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Serbia's Tadic Re-Elected President by Narrow Margin


Incumbent president of Serbia Boris Tadic won Sunday's presidential election, defeating by a narrow margin a pro-Russian nationalist candidate. VOA's Barry Wood reports from Belgrade.

Preliminary results give Mr. Tadic about 51 percent of the vote, compared to over 47 percent for extreme nationalist Tomislav Nikolic. The victory touched off celebrations in downtown Belgrade where Mr. Tadic appeared at his party's headquarters to thank voters for choosing a European future over isolation.

Marko Blagojevic of Belgrade's Center for Free Elections said the turnout was higher than expected.

"Almost 68 percent of all voters have decided to cast their ballots today, which is a spectacular turnout," said Marko Blagojevic. "The turnout exceeded 4.5 million."

Nikolic conceded defeat late Sunday and congratulated Mr. Tadic on his victory.

This is the second time since 2004 that he lost to Mr. Tadic.

Nikolic's pro-Russian Radical Party is led by Vojislav Seselj who is on trial at the war crime tribunal in The Hague.

The Serbian presidency is largely ceremonial. Its most important power is control over the armed forces.

The election was closely watched in Kosovo, the secessionist province that plans to declare independence in the next few weeks. Mr. Tadic opposes independence but has said Serbia will take no military action against the NATO-led forces that maintain security in Kosovo.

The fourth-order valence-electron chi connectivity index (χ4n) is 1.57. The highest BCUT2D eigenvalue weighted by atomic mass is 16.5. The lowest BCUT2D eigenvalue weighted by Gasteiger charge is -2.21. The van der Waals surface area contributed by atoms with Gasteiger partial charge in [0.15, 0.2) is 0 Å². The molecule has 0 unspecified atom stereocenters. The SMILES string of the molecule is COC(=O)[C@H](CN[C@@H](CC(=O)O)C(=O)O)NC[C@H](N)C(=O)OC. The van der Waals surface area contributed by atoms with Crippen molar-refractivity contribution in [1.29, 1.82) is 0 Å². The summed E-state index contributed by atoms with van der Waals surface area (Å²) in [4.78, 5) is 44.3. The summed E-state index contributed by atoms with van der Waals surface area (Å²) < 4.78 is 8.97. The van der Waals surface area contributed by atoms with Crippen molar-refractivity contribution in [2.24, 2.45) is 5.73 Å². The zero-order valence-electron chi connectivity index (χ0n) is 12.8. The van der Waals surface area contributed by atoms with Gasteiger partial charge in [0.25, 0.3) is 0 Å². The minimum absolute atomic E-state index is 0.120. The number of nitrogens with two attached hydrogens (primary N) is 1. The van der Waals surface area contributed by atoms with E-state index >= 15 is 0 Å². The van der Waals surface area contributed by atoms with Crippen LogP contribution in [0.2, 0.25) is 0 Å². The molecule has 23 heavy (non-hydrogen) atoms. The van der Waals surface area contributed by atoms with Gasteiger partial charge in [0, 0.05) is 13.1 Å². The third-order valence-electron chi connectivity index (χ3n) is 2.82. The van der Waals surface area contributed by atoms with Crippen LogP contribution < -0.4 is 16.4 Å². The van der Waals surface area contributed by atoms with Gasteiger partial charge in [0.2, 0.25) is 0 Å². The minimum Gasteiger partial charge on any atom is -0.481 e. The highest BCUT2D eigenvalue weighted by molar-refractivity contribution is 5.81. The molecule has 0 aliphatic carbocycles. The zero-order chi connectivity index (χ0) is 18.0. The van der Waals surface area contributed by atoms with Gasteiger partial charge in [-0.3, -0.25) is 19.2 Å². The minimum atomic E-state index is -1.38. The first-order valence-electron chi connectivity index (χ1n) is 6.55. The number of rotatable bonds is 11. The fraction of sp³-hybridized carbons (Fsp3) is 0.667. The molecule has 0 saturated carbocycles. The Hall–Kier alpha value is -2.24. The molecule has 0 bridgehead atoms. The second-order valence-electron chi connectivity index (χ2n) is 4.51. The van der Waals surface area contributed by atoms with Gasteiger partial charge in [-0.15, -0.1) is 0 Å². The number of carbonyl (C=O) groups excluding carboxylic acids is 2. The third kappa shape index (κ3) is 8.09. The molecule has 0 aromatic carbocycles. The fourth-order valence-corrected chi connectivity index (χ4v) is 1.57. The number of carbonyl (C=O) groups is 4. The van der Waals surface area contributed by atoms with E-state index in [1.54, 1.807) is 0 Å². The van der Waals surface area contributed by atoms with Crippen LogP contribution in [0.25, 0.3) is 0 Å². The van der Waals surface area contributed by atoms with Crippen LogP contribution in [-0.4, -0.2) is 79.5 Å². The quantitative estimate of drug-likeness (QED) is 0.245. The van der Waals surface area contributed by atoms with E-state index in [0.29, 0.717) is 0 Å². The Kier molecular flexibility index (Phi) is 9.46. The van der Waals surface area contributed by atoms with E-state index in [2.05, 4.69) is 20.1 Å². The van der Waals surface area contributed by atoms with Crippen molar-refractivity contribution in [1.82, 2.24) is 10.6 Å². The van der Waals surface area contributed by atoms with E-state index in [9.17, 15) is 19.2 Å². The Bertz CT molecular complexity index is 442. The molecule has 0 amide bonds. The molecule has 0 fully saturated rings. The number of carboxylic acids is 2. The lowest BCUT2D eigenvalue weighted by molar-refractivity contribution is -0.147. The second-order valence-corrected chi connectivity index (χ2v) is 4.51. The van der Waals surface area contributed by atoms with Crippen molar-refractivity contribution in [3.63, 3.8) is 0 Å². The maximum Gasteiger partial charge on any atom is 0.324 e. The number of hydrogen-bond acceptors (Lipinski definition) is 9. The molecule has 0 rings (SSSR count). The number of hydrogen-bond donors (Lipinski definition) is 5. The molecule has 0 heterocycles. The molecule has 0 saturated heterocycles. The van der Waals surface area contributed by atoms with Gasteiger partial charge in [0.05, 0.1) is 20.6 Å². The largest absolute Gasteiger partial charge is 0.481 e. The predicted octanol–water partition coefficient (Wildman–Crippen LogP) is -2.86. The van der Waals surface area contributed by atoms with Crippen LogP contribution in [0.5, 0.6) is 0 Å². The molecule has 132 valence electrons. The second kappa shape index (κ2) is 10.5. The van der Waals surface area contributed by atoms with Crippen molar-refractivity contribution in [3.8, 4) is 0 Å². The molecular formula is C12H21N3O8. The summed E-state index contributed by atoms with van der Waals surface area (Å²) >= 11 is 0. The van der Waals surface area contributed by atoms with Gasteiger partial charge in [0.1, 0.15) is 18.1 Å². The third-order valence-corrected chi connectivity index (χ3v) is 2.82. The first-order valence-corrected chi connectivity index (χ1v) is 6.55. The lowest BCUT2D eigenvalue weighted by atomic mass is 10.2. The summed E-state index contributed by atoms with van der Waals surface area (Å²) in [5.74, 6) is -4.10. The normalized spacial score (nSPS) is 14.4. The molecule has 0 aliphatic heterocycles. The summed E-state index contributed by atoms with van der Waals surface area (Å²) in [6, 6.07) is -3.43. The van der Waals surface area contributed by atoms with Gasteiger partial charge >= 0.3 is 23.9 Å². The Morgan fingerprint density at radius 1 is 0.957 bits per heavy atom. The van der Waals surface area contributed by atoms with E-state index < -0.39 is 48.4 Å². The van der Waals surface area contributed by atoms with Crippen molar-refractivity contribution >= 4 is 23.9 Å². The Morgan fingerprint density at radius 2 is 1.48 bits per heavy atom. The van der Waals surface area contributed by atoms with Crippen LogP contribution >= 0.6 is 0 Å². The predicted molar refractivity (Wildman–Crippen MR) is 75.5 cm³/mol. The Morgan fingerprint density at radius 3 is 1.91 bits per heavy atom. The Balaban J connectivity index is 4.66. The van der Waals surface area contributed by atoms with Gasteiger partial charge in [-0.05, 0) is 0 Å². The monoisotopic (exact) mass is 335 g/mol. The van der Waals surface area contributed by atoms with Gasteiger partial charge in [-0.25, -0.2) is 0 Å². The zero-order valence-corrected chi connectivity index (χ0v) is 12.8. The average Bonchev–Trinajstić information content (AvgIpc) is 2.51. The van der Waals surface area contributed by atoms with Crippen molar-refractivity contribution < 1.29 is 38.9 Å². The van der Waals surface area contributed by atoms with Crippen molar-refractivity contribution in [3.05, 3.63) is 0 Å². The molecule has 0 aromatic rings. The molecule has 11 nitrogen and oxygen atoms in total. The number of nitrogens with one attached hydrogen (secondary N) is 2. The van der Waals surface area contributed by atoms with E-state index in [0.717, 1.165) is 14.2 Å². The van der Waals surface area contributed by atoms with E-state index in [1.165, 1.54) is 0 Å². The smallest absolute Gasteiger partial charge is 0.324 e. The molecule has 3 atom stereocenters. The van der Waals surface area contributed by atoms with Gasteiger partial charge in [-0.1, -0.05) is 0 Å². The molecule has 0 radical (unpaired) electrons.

Goran Svilanovic, a Tadic supporter and former foreign minister, congratulated the Serbian voters on their decision.

Svilanovic called on Serbia's nationalist Prime Minister Vojislav Kostunica to resign in the wake of the election result. Even though he governs in coalition with Mr. Tadic's Democratic Party, Mr. Kostunica refused to endorse Mr. Tadic for re-election.

The prime minister wanted the president to take a stronger stance against the European Union's plan to send a police and judicial monitoring group to guide Kosovo towards independence.

Russia has been Serbia's principal ally on Kosovo and has blocked United Nations Security Council action to endorse its supervised independence. Populated mostly by ethnic Albanians, Kosovo has been under UN control since 1999 when 78 days of NATO bombing forced Serbian troops out. NATO had intervened to halt Serbian excesses in dealing with an ethnic Albanian insurgency.

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